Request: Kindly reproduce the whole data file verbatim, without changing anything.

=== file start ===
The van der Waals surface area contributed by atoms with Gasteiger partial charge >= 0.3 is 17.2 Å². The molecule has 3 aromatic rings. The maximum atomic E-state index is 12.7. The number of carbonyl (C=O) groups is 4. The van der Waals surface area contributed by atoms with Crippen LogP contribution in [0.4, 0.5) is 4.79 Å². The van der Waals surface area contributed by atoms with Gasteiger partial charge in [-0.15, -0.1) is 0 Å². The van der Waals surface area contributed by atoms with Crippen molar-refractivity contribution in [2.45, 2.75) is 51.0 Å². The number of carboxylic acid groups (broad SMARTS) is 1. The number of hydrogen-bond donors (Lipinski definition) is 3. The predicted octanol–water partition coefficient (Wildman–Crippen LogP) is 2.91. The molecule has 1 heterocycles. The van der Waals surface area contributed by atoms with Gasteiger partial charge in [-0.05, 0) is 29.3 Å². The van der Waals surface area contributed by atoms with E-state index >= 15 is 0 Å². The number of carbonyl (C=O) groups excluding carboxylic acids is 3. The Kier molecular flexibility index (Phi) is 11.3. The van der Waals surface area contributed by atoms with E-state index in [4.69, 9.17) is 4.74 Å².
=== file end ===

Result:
The van der Waals surface area contributed by atoms with Gasteiger partial charge >= 0.3 is 17.2 Å². The molecule has 3 aromatic rings. The maximum atomic E-state index is 12.7. The number of carbonyl (C=O) groups is 4. The van der Waals surface area contributed by atoms with Crippen LogP contribution in [0.4, 0.5) is 4.79 Å². The van der Waals surface area contributed by atoms with Gasteiger partial charge in [-0.15, -0.1) is 0 Å². The van der Waals surface area contributed by atoms with Crippen molar-refractivity contribution in [2.45, 2.75) is 51.0 Å². The number of carboxylic acid groups (broad SMARTS) is 1. The number of hydrogen-bond donors (Lipinski definition) is 3. The predicted octanol–water partition coefficient (Wildman–Crippen LogP) is 2.91. The molecule has 1 heterocycles. The van der Waals surface area contributed by atoms with Gasteiger partial charge in [-0.05, 0) is 29.3 Å². The van der Waals surface area contributed by atoms with E-state index >= 15 is 0 Å². The number of carbonyl (C=O) groups excluding carboxylic acids is 3. The Kier molecular flexibility index (Phi) is 11.3. The van der Waals surface area contributed by atoms with E-state index in [4.69, 9.17) is 4.74 Å².